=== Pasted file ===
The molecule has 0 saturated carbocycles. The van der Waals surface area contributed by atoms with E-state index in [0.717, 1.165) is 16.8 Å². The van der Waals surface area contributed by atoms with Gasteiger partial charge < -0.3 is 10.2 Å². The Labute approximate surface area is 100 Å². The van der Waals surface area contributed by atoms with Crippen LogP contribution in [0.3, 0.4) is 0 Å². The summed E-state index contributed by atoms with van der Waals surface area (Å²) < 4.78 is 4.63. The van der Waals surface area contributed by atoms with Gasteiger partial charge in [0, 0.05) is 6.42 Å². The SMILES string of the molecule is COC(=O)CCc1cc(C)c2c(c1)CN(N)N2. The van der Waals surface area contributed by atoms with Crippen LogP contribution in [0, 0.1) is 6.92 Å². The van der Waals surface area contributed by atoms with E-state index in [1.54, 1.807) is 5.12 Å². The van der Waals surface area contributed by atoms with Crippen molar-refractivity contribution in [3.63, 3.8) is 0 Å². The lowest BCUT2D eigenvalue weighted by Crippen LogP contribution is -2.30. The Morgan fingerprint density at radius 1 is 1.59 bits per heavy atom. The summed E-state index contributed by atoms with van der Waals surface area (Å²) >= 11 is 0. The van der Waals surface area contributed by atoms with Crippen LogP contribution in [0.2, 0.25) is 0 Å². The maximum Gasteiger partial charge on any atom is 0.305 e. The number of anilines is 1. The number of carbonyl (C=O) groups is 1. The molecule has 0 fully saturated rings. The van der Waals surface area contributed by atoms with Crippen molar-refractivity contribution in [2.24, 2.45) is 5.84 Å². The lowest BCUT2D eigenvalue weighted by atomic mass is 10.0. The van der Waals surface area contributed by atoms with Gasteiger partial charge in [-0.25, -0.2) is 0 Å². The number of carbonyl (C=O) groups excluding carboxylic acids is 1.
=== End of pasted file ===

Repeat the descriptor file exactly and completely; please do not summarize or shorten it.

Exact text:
The molecule has 0 saturated carbocycles. The van der Waals surface area contributed by atoms with E-state index in [0.717, 1.165) is 16.8 Å². The van der Waals surface area contributed by atoms with Gasteiger partial charge < -0.3 is 10.2 Å². The Labute approximate surface area is 100 Å². The van der Waals surface area contributed by atoms with Crippen LogP contribution in [0.3, 0.4) is 0 Å². The summed E-state index contributed by atoms with van der Waals surface area (Å²) < 4.78 is 4.63. The van der Waals surface area contributed by atoms with Gasteiger partial charge in [0, 0.05) is 6.42 Å². The SMILES string of the molecule is COC(=O)CCc1cc(C)c2c(c1)CN(N)N2. The van der Waals surface area contributed by atoms with Crippen LogP contribution in [0, 0.1) is 6.92 Å². The van der Waals surface area contributed by atoms with E-state index in [1.54, 1.807) is 5.12 Å². The van der Waals surface area contributed by atoms with Crippen molar-refractivity contribution in [3.63, 3.8) is 0 Å². The lowest BCUT2D eigenvalue weighted by Crippen LogP contribution is -2.30. The Morgan fingerprint density at radius 1 is 1.59 bits per heavy atom. The summed E-state index contributed by atoms with van der Waals surface area (Å²) >= 11 is 0. The van der Waals surface area contributed by atoms with Crippen LogP contribution in [0.2, 0.25) is 0 Å². The maximum Gasteiger partial charge on any atom is 0.305 e. The number of anilines is 1. The number of carbonyl (C=O) groups is 1. The molecule has 0 fully saturated rings. The van der Waals surface area contributed by atoms with Crippen molar-refractivity contribution in [2.24, 2.45) is 5.84 Å². The lowest BCUT2D eigenvalue weighted by atomic mass is 10.0. The van der Waals surface area contributed by atoms with Gasteiger partial charge in [-0.25, -0.2) is 0 Å². The number of carbonyl (C=O) groups excluding carboxylic acids is 1.